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Baby Boomers – Marketing to the Generations

Boomers have often been misinterpreted and mislabeled by younger generations as being “out of touch” and “set in their ways.” Popular memes using the tag phrase “Ok, Boomer” further exemplify this generational polarization.

Baby Boomers — the oldest of whom are now 75 and the youngest around 55 years old. Their parents grew up amidst poverty and several years of global economic turmoil, the Great Depression and two world wars. Boomers, however, grew up during the longest period of sustained prosperity and coined the term teenagers for the first time. They have amassed 54% of the nation’s wealth, and have become one of the most fascinating generations for marketers.

“Boomers are the most active, healthy, tech-savvy, adventurous, and, crucially, affluent generation in history.”  — Rachel Deacon, WARC

Boomers have often been misinterpreted and mislabeled by younger generations as being “out of touch” and “set in their ways.” Popular memes using the tag phrase “Ok, Boomer” further exemplify this generational polarization. 

The fact is, baby boomers are not as technologically challenged as brands like to think. They stick to what they know for the most part, but are also not afraid to try new things, as long as they’ve been tried and tested. They value tradition and consistency and have high expectations, which leads to a lot of ‘aging in place’. They are slow to adapt to new things, if they ever adapt at all. They are on social media, with traditional platforms like Facebook and LinkedIn remaining top of use. Six out of 10 are comfortable with online purchases, but with most things, they prefer to do thorough research, and they prefer to purchase via a home computer over a mobile device

Another important fact to note is that boomers are getting older, with the youngest classified boomer being a few years from retirement. Americans are also waiting longer to retire than years before, either out of the need to sustain themselves financially or the sheer drive and desire to continue working. By 2035, older adults will outnumber children for the first time in U.S. history. Age will not just be part of the discussion in advertising, but brands in general, as new marketplace needs are being met to service an older generation. Deloitte unveiled a “Future of Ageing Report” that details how in the coming years there’ll be a conversational shift from simply treating disease to sustaining well-being.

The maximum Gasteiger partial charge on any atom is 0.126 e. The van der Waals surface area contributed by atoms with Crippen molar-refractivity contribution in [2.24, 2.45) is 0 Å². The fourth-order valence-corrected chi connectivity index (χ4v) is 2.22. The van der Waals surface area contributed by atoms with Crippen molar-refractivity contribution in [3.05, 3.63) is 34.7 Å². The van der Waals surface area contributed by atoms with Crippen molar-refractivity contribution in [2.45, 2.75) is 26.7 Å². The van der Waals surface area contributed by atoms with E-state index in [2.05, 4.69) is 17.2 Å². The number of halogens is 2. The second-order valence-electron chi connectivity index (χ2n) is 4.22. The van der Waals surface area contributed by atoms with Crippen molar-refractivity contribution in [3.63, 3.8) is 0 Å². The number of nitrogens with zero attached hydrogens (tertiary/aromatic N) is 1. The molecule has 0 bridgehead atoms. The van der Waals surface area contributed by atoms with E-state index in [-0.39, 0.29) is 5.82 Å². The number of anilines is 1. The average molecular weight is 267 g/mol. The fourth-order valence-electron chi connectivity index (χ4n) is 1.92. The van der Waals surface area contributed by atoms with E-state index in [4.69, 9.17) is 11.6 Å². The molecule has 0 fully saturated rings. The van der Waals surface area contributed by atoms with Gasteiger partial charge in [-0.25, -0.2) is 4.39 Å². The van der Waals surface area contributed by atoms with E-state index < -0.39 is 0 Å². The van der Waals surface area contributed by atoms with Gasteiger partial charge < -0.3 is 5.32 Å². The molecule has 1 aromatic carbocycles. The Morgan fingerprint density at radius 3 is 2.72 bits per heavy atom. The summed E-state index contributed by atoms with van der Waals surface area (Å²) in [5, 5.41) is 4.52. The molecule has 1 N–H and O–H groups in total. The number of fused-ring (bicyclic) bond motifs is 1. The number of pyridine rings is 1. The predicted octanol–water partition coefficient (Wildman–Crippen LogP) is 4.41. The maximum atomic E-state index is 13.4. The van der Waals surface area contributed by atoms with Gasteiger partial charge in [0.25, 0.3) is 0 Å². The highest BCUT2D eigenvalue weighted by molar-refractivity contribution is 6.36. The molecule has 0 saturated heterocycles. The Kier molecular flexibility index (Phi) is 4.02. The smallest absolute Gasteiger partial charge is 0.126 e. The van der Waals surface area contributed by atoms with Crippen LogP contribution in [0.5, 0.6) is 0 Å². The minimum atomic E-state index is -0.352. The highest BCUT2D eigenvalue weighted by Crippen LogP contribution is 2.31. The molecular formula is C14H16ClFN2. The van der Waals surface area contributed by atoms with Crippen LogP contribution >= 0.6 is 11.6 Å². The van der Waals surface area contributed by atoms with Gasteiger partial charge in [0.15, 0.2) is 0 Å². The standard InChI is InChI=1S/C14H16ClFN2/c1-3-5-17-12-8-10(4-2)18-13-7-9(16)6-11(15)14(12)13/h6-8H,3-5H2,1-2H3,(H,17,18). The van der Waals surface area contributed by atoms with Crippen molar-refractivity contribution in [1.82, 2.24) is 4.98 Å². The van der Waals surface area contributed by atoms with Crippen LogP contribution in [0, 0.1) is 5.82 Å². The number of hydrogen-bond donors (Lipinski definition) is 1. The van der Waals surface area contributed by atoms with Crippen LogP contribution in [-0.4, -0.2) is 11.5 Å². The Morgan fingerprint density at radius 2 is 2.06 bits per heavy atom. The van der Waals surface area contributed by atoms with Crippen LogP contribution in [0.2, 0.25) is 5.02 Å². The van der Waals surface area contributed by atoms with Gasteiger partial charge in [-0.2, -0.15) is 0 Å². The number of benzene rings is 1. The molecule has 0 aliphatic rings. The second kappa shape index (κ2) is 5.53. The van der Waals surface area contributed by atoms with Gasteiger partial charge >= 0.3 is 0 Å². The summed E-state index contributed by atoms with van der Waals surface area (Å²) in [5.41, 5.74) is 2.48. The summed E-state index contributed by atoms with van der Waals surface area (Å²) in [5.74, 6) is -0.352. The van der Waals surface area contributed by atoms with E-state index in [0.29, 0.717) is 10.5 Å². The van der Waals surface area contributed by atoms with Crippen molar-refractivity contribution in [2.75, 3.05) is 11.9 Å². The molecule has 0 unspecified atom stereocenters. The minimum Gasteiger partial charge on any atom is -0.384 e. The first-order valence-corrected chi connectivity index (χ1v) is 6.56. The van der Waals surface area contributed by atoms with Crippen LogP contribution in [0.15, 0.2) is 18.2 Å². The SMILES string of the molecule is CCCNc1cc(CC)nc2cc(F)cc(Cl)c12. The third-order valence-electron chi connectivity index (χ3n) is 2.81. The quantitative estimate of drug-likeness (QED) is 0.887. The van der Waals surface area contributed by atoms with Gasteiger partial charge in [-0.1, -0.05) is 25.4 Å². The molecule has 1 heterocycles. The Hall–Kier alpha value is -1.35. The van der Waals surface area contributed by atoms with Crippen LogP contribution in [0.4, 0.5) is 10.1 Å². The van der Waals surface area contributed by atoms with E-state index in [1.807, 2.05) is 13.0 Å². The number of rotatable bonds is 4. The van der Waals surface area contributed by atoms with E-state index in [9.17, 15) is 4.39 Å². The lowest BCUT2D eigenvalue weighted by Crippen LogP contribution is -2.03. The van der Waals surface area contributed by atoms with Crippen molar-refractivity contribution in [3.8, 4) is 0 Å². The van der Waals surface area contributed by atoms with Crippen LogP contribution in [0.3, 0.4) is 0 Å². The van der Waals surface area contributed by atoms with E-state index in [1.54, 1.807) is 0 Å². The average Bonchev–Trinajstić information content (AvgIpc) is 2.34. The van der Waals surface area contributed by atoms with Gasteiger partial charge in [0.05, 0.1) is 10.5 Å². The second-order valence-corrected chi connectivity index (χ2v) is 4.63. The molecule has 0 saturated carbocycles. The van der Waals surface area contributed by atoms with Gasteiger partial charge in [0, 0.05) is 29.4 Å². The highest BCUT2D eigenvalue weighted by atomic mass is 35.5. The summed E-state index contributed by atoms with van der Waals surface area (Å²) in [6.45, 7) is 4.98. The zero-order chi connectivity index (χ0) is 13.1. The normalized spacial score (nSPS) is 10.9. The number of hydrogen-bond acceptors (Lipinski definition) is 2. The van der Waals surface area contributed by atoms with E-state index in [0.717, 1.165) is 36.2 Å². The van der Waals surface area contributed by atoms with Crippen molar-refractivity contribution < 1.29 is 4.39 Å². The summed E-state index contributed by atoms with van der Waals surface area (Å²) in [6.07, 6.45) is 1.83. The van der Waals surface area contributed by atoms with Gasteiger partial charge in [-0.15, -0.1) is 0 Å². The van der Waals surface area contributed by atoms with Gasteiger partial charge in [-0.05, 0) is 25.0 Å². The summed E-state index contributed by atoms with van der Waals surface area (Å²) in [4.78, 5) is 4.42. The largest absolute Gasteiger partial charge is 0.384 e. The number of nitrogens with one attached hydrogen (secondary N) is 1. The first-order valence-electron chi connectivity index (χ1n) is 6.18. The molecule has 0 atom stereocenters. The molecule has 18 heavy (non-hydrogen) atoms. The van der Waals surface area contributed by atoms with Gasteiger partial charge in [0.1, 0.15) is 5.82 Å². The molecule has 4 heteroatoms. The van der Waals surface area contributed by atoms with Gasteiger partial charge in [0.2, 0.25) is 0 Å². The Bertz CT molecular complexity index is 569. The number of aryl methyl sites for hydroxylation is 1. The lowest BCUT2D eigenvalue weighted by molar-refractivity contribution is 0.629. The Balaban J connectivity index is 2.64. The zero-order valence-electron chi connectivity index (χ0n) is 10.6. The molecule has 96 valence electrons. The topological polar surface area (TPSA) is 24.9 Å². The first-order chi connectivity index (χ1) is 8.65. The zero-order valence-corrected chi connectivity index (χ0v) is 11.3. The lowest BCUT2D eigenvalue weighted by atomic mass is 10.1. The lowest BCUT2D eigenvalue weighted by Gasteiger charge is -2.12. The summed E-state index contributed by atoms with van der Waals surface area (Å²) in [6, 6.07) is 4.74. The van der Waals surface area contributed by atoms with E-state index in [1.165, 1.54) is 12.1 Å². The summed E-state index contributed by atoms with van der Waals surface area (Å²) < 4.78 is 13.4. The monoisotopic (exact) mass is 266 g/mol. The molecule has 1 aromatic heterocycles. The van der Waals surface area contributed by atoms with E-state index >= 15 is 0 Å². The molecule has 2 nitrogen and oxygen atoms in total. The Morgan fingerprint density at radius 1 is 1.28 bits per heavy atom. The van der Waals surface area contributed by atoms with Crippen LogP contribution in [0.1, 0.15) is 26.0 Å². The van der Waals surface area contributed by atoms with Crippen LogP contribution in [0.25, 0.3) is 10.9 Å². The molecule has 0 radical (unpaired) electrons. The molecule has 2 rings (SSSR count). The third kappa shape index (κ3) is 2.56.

Why is age seemingly a disruptor topic? Because people are living longer than ever before. So in these “twilight years,” Americans are able to do more, see more and buy more than any other generation before them. But even with a healthier elder generation, there are still factors of age to consider. For example, as people age, dexterity and vision begin to decline, which is an important factor to consider as we design platforms for making purchases or sharing information. Brands are having to adapt like never before. 

If all of these things are true of baby boomers—technologically savvy, affluent, approaching a new age of retirement, what does that mean for marketers? 

Here are a few things to consider: 

  1. Loyalty. Baby boomers value brand loyalty and legacy brands because they value familiarity. E-marketer use the phrase ‘aging in place’. Boomers are more likely to have repeat purchases at a higher price than choose a new option that is much cheaper. They value the tried and true. 
  2. Innovation. As we mentioned earlier, an aging population has different technological needs than a younger generation. When creating content and platforms, be sure to think about UX. Responsive design is not enough when marketing to baby boomers. Consider additional features like larger font sizes for visually impaired, captioning for video for the hearing impaired and ease of navigation for those who are not as technologically savvy. 
  3. Authenticity. Brand authenticity is a major factor in creating loyalty. Boomers value brands that are transparent, authentic and consistent. 

Baby boomers are just one segment of the population, but since they make up 54% of the nation’s wealth, they are impossible to ignore. While marketing is the goal, selling is not always our purpose. 

Our value proposition as marketers is not just offering something of value to consumers, it’s making consumers feel valued. We have the potential to meet needs and make consumers feel heard and understood. When we take into consideration people’s ongoing needs, such as considering baby boomers as they age, we not only add value, we also create relationships. 

Follow along with our series as we continue to tackle the importance of generational marketing and learn more about building relationships with your target audience!